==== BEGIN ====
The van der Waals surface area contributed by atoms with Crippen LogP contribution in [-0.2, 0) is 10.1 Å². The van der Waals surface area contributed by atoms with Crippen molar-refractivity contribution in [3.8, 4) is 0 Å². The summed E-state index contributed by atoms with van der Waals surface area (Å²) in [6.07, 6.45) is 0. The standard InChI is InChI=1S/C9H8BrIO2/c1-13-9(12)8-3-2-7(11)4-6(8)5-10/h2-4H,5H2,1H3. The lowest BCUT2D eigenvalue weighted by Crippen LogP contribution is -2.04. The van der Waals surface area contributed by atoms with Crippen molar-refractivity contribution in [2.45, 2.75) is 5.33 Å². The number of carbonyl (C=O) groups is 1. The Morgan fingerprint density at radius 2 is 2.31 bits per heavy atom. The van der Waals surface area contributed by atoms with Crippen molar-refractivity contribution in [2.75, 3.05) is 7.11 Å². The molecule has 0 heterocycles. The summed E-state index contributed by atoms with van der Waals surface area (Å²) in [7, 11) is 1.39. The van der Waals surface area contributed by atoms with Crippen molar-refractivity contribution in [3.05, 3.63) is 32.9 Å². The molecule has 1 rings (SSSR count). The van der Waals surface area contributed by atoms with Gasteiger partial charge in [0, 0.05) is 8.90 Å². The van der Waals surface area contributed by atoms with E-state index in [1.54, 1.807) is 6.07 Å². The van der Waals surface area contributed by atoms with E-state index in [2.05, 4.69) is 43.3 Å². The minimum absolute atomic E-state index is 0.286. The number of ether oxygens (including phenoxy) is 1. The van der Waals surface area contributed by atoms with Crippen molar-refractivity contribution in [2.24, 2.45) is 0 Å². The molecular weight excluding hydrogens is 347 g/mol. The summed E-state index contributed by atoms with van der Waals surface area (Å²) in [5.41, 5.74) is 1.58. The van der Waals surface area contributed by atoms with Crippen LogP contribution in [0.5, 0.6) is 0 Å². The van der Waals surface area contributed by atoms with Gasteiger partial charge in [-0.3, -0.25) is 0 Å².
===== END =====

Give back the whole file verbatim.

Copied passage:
The van der Waals surface area contributed by atoms with Crippen LogP contribution in [-0.2, 0) is 10.1 Å². The van der Waals surface area contributed by atoms with Crippen molar-refractivity contribution in [3.8, 4) is 0 Å². The summed E-state index contributed by atoms with van der Waals surface area (Å²) in [6.07, 6.45) is 0. The standard InChI is InChI=1S/C9H8BrIO2/c1-13-9(12)8-3-2-7(11)4-6(8)5-10/h2-4H,5H2,1H3. The lowest BCUT2D eigenvalue weighted by Crippen LogP contribution is -2.04. The van der Waals surface area contributed by atoms with Crippen molar-refractivity contribution in [2.45, 2.75) is 5.33 Å². The number of carbonyl (C=O) groups is 1. The Morgan fingerprint density at radius 2 is 2.31 bits per heavy atom. The van der Waals surface area contributed by atoms with Crippen molar-refractivity contribution in [2.75, 3.05) is 7.11 Å². The molecule has 0 heterocycles. The summed E-state index contributed by atoms with van der Waals surface area (Å²) in [7, 11) is 1.39. The van der Waals surface area contributed by atoms with Crippen molar-refractivity contribution in [3.05, 3.63) is 32.9 Å². The molecule has 1 rings (SSSR count). The van der Waals surface area contributed by atoms with Gasteiger partial charge in [0, 0.05) is 8.90 Å². The van der Waals surface area contributed by atoms with E-state index in [1.54, 1.807) is 6.07 Å². The van der Waals surface area contributed by atoms with E-state index in [2.05, 4.69) is 43.3 Å². The minimum absolute atomic E-state index is 0.286. The number of ether oxygens (including phenoxy) is 1. The van der Waals surface area contributed by atoms with Crippen molar-refractivity contribution in [2.24, 2.45) is 0 Å². The molecular weight excluding hydrogens is 347 g/mol. The summed E-state index contributed by atoms with van der Waals surface area (Å²) in [5.41, 5.74) is 1.58. The van der Waals surface area contributed by atoms with Crippen LogP contribution in [0.5, 0.6) is 0 Å². The van der Waals surface area contributed by atoms with Gasteiger partial charge in [-0.3, -0.25) is 0 Å².